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Opinion After huge tax breaks for the rich, there’s not enough for the sick and poor

Sen. Orrin Hatch. (Melina Mara/The Washington Post)
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At times, Republicans sound as though they are writing Democrats’ campaign ads for them. Sen. Orrin Hatch (R-Utah) made his in-kind contribution last week. Newsweek reported: “During the tax debate on Thursday evening, [Hatch] commented on the Children’s Health Insurance Program (CHIP), saying that it would be funded but that the lack of funds available was problematic for CHIP. … ‘There’s no question about it in my mind. It’s got to be done the right way. But we, the reason CHIP’s having trouble is because we don’t have money anymore,’ ” Hatch said as the Senate was considering a mammoth tax bill that will hemorrhage $1.5 trillion in revenue.

He went on, “I have a rough time wanting to spend billions and billions and trillions of dollars to help people who won’t help themselves — won’t lift a finger — and expect the federal government to do everything.” He continued: “Unfortunately the liberal philosophy has created millions of people that way, who believe everything they ever are or hope to be depends upon the federal government rather than the opportunities that this great country grants them. And I’ve got to say, I think it’s pretty hard to argue against these comments.”

It’s not clear at all that he was referring to the 9 million children who receive CHIP benefits when he was going on about freeloaders, but he should specify exactly whom he was referring to. He might recall that welfare reform included a requirement to work or seek work, so is he talking about Medicaid? Social Security? (We’re getting perilously close to Mitt Romney’s “47 percent” gaffe.)

Hatch’s attitude perfectly encapsulated how President Trump’s populism coexists next to, and is subsumed, by a cringe-worthy devotion to rich donors and big corporations. We can bleed the treasury dry to enrich the wealthy and big corporations, but when it comes to the safety net’s beneficiaries, we need to get tough!

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Pro-market capitalism — and even tax reform — can nicely coincide with a strong safety net and determination to get as many Americans as possible onto the ladder to success. What’s not consistent is the distortion of pro-market capitalism that intentionally expands income inequality, balloons the debt, creates new tax dodges such as the 25 percent rate for “pass-throughs” and repeals the estate tax (the sliver left) that applies only to the super-rich. For starters, there is no economic argument right now for a tax cut. However, if they wanted a tax cut, Republicans didn’t need to pass this moral and economic monstrosity.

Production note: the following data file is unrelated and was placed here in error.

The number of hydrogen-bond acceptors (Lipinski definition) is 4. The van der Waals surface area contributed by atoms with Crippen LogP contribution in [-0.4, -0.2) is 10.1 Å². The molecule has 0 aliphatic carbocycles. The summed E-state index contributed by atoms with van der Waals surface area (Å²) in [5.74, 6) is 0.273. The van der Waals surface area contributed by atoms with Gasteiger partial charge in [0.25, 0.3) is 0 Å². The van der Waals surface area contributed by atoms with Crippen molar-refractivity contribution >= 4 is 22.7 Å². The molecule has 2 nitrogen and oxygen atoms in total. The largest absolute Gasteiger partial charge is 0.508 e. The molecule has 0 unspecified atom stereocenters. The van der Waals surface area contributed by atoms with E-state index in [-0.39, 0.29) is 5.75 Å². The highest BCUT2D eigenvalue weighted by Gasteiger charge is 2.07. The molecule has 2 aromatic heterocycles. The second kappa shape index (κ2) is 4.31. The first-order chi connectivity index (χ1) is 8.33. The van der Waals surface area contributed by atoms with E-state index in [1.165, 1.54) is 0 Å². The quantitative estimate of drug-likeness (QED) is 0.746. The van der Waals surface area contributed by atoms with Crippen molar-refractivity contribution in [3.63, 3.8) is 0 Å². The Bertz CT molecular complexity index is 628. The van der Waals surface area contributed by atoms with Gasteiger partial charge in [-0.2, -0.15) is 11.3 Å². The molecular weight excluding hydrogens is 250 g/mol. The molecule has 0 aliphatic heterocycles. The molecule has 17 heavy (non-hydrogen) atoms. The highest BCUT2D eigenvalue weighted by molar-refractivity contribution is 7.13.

In fact, the 1986 tax reform bill was precisely the sort of pro-market tax reform that removed distortions caused by the tax code and was able to lower rates. Stuart Eizenstat recalls:

The essence of the Reagan plan, embraced by the Democratic leadership that controlled the Congress, was to create a fairer, simpler tax system, with lower rates and fewer tax breaks for the wealthy and corporations, that did not inflate the budget deficit. By appealing to Democrats with the liberal idea of closing tax loopholes, shelters and deductions for the wealthy, with the conservative Republican philosophy of lowering tax rates, he forged a bipartisan coalition.
The act lowered personal and corporate tax rates, while remaining revenue neutral by broadening the tax base through eliminating tens of billions of dollars in tax loopholes for the wealthy and corporations. It also [changed] the capital gains rate from 20 percent to 28 percent, agreeing with Democrats that capital gains generally benefiting the wealthy should be taxed at the same rate as ordinary income from workers — the heart of Reagan’s and now Trump’s blue-collar support. Reagan said in championing the bill that he wanted to “close the unproductive loopholes that allow some of the truly wealthy to avoid paying their fair share.”
It exempted millions of low-income families from a federal income tax by expanding the standard deduction, personal exemption and earned income tax credit; it drastically reduced the number of tax brackets, with the top rate for individuals cut from 50 percent to 28 percent; and it slashed corporate tax rates from 48 percent to 34 percent, paid for by eliminating or reducing corporate tax breaks.

That was a coherent, responsible plan. That’s not what we have now. Moreover, after promising not to touch entitlements, Republicans will suddenly “discover” their budget-busting tax bill requires just that. And the less well-off will pay the price.

Republicans make a specious argument that anyone against their tax bill wants to raise taxes and that anyone who doesn’t want to cut programs to pay for it is indulging freeloaders. Balderdash. One can reform the tax code without flooding the treasury with red ink. One can set up a safety net that encourages independence and respects the dignity of work. Unfortunately, that brand of honest conservativism has been discredited by the charlatans selling the current set of policies.